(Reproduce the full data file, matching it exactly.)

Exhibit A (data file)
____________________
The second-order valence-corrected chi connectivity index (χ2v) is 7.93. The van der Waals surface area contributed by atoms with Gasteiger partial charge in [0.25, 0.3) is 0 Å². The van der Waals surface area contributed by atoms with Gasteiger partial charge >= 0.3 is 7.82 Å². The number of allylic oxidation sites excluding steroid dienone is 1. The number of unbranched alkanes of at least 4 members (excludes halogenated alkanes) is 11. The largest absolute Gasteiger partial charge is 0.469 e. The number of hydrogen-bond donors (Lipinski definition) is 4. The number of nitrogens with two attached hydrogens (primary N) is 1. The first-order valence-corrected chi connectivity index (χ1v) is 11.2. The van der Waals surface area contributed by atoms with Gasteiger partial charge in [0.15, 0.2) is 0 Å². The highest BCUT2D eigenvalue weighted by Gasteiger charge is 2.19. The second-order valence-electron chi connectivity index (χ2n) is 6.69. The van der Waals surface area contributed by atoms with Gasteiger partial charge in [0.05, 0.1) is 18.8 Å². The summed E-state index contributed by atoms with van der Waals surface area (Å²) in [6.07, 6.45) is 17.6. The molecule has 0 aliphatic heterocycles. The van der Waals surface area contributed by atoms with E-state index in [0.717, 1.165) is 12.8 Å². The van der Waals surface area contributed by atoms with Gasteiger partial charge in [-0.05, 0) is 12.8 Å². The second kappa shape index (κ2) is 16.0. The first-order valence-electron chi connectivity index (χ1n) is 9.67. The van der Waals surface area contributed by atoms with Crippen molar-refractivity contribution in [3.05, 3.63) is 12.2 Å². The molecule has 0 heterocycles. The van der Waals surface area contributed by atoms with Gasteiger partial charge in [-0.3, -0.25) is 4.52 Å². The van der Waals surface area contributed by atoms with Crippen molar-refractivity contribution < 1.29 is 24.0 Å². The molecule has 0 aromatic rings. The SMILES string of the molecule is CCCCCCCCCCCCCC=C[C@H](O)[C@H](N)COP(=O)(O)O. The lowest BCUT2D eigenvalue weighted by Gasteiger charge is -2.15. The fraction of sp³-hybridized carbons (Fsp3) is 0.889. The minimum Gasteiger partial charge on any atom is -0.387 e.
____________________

The second-order valence-corrected chi connectivity index (χ2v) is 7.93. The van der Waals surface area contributed by atoms with Gasteiger partial charge in [0.25, 0.3) is 0 Å². The van der Waals surface area contributed by atoms with Gasteiger partial charge >= 0.3 is 7.82 Å². The number of allylic oxidation sites excluding steroid dienone is 1. The number of unbranched alkanes of at least 4 members (excludes halogenated alkanes) is 11. The largest absolute Gasteiger partial charge is 0.469 e. The number of hydrogen-bond donors (Lipinski definition) is 4. The number of nitrogens with two attached hydrogens (primary N) is 1. The first-order valence-corrected chi connectivity index (χ1v) is 11.2. The van der Waals surface area contributed by atoms with Gasteiger partial charge in [0.15, 0.2) is 0 Å². The highest BCUT2D eigenvalue weighted by Gasteiger charge is 2.19. The second-order valence-electron chi connectivity index (χ2n) is 6.69. The van der Waals surface area contributed by atoms with Gasteiger partial charge in [0.05, 0.1) is 18.8 Å². The summed E-state index contributed by atoms with van der Waals surface area (Å²) in [6.07, 6.45) is 17.6. The molecule has 0 aliphatic heterocycles. The van der Waals surface area contributed by atoms with E-state index in [0.717, 1.165) is 12.8 Å². The van der Waals surface area contributed by atoms with Gasteiger partial charge in [-0.05, 0) is 12.8 Å². The second kappa shape index (κ2) is 16.0. The first-order valence-electron chi connectivity index (χ1n) is 9.67. The van der Waals surface area contributed by atoms with Crippen molar-refractivity contribution in [3.05, 3.63) is 12.2 Å². The molecule has 0 heterocycles. The van der Waals surface area contributed by atoms with Gasteiger partial charge in [-0.3, -0.25) is 4.52 Å². The van der Waals surface area contributed by atoms with Crippen molar-refractivity contribution < 1.29 is 24.0 Å². The molecule has 0 aromatic rings. The SMILES string of the molecule is CCCCCCCCCCCCCC=C[C@H](O)[C@H](N)COP(=O)(O)O. The lowest BCUT2D eigenvalue weighted by Gasteiger charge is -2.15. The fraction of sp³-hybridized carbons (Fsp3) is 0.889. The minimum Gasteiger partial charge on any atom is -0.387 e.